Biological Data Mining (Chapman & Hall/CRC Data Mining and Knowledge Discovery Series)
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Like a data-guzzling turbo engine, advanced data mining has been powering post-genome biological studies for two decades. Reflecting this growth, Biological Data Mining presents comprehensive data mining concepts, theories, and applications in current biological and medical research. Each chapter is written by a distinguished team of interdisciplinary data mining researchers who cover state-of-the-art biological topics.
The first section of the book discusses challenges and opportunities in analyzing and mining biological sequences and structures to gain insight into molecular functions. The second section addresses emerging computational challenges in interpreting high-throughput Omics data. The book then describes the relationships between data mining and related areas of computing, including knowledge representation, information retrieval, and data integration for structured and unstructured biological data. The last part explores emerging data mining opportunities for biomedical applications.
This volume examines the concepts, problems, progress, and trends in developing and applying new data mining techniques to the rapidly growing field of genome biology. By studying the concepts and case studies presented, readers will gain significant insight and develop practical solutions for similar biological data mining projects in the future.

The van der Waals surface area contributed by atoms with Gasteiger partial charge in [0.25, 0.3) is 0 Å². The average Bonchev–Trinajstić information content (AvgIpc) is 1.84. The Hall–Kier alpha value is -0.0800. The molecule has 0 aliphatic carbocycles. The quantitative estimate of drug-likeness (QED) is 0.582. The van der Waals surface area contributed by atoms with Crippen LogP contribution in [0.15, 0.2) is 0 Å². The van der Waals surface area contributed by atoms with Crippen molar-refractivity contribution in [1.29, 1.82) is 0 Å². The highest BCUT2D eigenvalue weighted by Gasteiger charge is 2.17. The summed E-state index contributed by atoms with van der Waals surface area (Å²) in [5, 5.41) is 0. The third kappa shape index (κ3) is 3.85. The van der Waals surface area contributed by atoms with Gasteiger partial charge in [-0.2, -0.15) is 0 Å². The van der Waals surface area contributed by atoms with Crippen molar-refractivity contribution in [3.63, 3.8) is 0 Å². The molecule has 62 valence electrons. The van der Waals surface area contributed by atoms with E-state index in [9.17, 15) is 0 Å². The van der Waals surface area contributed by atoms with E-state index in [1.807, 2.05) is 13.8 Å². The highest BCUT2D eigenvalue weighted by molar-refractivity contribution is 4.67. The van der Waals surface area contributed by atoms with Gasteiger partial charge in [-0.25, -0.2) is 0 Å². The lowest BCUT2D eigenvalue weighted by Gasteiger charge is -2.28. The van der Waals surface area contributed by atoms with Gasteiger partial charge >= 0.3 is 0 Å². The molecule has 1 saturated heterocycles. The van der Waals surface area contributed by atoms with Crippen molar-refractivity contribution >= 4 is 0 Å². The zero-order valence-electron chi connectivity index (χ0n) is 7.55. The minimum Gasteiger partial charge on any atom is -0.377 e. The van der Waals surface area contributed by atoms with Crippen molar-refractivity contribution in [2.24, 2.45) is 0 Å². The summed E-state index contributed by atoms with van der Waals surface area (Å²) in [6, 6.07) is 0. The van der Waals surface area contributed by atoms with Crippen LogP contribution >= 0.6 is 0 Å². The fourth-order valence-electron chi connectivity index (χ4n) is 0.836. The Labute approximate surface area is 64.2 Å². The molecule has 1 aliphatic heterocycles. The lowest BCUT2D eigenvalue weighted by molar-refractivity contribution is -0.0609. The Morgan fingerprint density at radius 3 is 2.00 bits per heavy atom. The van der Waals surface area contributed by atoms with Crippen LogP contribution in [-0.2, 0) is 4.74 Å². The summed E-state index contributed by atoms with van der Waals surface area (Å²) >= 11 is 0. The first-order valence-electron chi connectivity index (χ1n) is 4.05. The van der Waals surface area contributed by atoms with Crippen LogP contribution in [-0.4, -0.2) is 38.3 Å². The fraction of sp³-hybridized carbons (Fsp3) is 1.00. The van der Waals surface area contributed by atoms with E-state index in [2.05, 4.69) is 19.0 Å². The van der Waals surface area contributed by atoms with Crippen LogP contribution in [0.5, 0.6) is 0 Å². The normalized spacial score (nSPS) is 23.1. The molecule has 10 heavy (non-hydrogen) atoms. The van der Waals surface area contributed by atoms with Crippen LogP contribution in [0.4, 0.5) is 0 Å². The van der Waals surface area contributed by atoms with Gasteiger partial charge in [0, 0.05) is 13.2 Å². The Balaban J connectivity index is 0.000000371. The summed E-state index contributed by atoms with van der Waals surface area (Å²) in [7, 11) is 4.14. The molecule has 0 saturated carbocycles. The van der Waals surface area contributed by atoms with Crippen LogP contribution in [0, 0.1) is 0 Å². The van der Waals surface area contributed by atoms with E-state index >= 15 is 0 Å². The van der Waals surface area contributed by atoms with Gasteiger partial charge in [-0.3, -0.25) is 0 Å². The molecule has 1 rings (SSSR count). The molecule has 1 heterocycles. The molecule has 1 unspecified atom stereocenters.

revisited. J. Comput. Biol. 13:283–295.  Gorodkin, J., Stricklin, S.L., Stormo, G.D. 2001. Discovering common stem-loop motifs in unaligned RNA sequences. Nucleic Acids Res. 29:2135–2144.  Mathews, D.H., Turner, D.H. 2002. Dynalign: an algorithm for ﬁnding the secondary structure common to two RNA sequences. J. Mol. Biol. 317:191–203.  Holmes, I., Rubin, G.M. 2002. Pairwise RNA structure comparison with stochastic context-free grammars. In Proceedings of the Paciﬁc Symposium
surface analysis methods, namely, graph-based, geometric hashing, and methods using series expansion of 3D function. 5.5.1 Graph-based methods Graph theoretical approaches are frequently applied for protein surface comparison since some common protein surface representations, e.g., triangular mesh, can be naturally considered as a graph. In a graph representation of a protein surface, geometrical and often physicochemical features of a local Protein Surface Representation and Comparison 97
is a carbonyl group bonded to a hydroxyl group (OH), which can only appear at the end of a carbon chain because the carbon must make three bonds in addition to its connection to the R group. The R side chain distinguishes one amino acid from another and also confers the speciﬁc chemical properties of the amino acid. Twenty standard amino acids are incorporated into a protein based on the coded instructions and they are grouped into three classes (hydrophobic, polar, and charged) via the
for a variety of alphabets . They found protein blocks to be the best choice according to their ‘bits saved per position,’ a measure of how much prediction improvement there is for the alphabet over simply predicting the most frequent character. 7.3.5 Relative solvent accessibility prediction Solvent accessibility determines the degree to which a residue in a protein structure can interact with a solvent molecule. This is important, as it can ascertain the local shape of protein based on
showing three residues in the center using the ﬁner representation, and two residues ﬂanking the central residues on both sides using a coarser representation as an averaging statistic. Length of this vector equals 5 × 20. Predicting Local Structure and Function of Proteins 147 types of feature matrices per sequence. When multiple types of features are considered, the lth feature matrix is speciﬁed by F l . 7.4.3 Information encoding In order to encode information for a residue, ProSAT